For their humour (usually) I like some commencement addresses, the most interesting-to-date is J K Rowling. I have not come across others that matched her but I checked this one out – Nipun Mehta.
Generosity is wonderful but difficult. I like to think that I am generous, but many of the occasional women in my past said I am not – a good sample? I have never accepted the adage that what a woman earns is hers and what a man earns is theirs. I hope I have a reputation for giving, but I refuse to give to the tramp who lives on the beach I go to (for 3 years) as I see him spending his life exploiting others; he has chosen this life and is not someone seeking help because he is down “on his luck”.
I treat liberal movements of generosity with a pinch of salt. I suppose it is because I have seen the bottom line for most liberals. This came out of my significant contact with black people in the UK between 76-86. To begin with I couldn’t see why they were so disparaging to the white middle-class who were often verbally tolerant. However when it came to the bottom-line these white liberals were in it for themselves, at the bottom line demonstrated their racism, propped up the system when they make their living and when it comes right down to it can be as selfish as any Rothschild or Rockefeller. The pound in the Oxfam envelope does not forgive the sins even though every little helps.
So I have never been attracted to movements such as Nipun Mehta’s service space, here is a promo clip:-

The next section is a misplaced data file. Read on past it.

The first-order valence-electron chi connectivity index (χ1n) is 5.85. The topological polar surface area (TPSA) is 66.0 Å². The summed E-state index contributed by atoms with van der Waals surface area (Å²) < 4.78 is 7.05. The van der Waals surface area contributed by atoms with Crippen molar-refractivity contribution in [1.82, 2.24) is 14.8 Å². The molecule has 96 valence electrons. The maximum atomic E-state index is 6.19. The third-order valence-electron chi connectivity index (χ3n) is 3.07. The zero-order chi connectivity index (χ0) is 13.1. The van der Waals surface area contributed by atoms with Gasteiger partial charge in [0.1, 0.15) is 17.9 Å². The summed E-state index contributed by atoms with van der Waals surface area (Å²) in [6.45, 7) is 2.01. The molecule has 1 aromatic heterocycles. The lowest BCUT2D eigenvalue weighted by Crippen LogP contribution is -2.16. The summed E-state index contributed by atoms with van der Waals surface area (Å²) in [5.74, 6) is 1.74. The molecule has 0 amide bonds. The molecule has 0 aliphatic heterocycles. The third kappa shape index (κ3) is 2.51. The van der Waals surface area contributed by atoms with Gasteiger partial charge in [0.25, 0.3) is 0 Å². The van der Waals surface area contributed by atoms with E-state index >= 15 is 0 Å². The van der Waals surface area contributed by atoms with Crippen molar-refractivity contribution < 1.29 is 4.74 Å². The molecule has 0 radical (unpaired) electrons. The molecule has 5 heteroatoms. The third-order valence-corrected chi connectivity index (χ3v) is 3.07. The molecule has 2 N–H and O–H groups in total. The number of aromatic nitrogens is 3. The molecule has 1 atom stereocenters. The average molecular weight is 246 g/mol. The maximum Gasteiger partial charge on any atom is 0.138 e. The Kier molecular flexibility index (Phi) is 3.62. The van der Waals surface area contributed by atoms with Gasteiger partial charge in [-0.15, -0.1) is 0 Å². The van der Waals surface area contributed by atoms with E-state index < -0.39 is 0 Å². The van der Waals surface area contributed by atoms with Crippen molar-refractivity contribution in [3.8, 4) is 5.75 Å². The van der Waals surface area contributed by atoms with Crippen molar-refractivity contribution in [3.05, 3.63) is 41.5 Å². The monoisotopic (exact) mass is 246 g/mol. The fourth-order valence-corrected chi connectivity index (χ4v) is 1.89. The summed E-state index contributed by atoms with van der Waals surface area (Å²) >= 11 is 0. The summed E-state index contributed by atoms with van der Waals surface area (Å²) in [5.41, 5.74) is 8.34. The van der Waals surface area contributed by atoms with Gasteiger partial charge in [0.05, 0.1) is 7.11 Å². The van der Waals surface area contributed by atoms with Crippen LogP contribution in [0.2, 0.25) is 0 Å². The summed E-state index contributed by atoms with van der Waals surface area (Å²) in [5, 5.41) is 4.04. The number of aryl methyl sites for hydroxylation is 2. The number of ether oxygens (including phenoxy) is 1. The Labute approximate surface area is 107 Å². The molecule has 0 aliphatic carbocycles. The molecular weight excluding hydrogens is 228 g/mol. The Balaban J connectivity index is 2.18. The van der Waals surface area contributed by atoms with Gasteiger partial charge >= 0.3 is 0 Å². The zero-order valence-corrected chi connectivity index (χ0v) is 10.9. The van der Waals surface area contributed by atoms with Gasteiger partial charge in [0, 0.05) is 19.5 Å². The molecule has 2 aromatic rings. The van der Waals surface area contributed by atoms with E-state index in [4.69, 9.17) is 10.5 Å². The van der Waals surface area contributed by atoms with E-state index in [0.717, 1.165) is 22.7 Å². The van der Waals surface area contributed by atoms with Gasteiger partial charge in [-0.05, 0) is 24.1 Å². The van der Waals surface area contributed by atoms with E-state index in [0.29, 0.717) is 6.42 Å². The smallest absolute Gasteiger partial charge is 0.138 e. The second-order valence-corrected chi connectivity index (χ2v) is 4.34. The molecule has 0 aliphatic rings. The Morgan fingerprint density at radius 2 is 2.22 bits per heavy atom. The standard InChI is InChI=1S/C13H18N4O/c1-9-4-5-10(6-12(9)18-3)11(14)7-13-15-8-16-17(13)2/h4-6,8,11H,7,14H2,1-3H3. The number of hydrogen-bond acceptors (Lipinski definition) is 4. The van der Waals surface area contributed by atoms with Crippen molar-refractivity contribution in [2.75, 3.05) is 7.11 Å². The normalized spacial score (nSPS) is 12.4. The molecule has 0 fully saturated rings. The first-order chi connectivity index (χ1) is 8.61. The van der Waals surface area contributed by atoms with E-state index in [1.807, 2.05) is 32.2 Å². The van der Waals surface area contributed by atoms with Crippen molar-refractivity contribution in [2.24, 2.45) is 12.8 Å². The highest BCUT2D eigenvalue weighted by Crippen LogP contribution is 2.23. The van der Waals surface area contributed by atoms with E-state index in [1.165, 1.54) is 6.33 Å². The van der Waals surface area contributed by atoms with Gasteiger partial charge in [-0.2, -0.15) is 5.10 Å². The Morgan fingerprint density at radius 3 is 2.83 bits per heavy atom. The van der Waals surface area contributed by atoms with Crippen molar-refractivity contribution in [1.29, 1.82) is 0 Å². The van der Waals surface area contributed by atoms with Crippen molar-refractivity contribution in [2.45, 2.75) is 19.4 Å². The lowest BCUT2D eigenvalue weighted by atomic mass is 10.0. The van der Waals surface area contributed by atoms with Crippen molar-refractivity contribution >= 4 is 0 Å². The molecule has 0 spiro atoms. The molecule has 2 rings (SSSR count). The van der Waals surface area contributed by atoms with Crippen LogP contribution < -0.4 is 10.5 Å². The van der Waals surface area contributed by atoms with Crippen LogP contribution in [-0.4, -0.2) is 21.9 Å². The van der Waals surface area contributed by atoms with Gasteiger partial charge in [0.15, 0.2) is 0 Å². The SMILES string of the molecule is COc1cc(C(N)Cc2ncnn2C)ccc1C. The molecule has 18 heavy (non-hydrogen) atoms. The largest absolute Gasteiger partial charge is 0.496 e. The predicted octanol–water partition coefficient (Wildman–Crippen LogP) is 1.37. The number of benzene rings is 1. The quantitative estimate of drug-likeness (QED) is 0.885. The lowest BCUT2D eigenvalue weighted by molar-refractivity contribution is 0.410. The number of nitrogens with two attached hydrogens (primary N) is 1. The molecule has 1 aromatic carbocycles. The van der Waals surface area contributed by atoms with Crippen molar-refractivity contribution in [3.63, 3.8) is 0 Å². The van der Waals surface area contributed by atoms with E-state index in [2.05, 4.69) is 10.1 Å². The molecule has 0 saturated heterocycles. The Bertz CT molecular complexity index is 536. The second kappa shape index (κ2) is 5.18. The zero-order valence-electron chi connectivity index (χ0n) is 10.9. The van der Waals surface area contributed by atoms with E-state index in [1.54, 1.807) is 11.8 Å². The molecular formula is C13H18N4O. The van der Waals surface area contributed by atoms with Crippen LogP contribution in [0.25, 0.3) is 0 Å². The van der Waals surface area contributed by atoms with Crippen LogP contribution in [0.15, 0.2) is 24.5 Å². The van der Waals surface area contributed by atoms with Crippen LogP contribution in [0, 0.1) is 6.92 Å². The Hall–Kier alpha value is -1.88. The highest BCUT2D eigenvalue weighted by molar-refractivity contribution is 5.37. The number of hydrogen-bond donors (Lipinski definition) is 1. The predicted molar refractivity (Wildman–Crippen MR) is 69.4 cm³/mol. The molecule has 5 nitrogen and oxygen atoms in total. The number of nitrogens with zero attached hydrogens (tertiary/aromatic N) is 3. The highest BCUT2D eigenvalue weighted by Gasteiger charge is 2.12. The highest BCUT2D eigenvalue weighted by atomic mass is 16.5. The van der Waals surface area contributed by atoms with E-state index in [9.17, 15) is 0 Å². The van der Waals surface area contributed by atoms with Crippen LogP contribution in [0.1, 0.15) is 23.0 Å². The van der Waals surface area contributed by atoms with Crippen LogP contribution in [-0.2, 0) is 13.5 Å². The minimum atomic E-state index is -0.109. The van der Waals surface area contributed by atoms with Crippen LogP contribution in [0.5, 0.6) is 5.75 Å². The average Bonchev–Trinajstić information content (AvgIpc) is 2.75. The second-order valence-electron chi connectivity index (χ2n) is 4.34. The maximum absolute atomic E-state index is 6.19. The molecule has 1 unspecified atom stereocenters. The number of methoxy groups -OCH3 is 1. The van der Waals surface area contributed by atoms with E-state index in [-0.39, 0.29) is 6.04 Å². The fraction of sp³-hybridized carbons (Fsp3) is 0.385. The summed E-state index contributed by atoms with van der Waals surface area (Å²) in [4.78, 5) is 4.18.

The generosity of these people is beneficial but how does that add up in terms of their daily life? Some would argue that Bill Gates’ philanthropy benefits others. Certainly the money he “donates” to promote Monsanto is a business tactic. In his case I see all donations as a business tactic but if there are ordinary people benefitting I can’t argue with them. At Service Space there are some good stories of hope, I should relax my cynicism and let that be enough. After all I know that generosity makes me feel better although my self angers at being used occasionally.
We cannot do anything about the prevailing paradigm of the uber-rich, such political movements are tilting at windmills. Solutions lie within community, and a significant part of community is generosity to one’s neighbour. Financially-independent communities are the way to happiness, this is true. Generosity is good for the “soul” but might well be doing nothing more than propping up the uber-rich. I still end up back at cynicism based on analysis, but it is always good to help others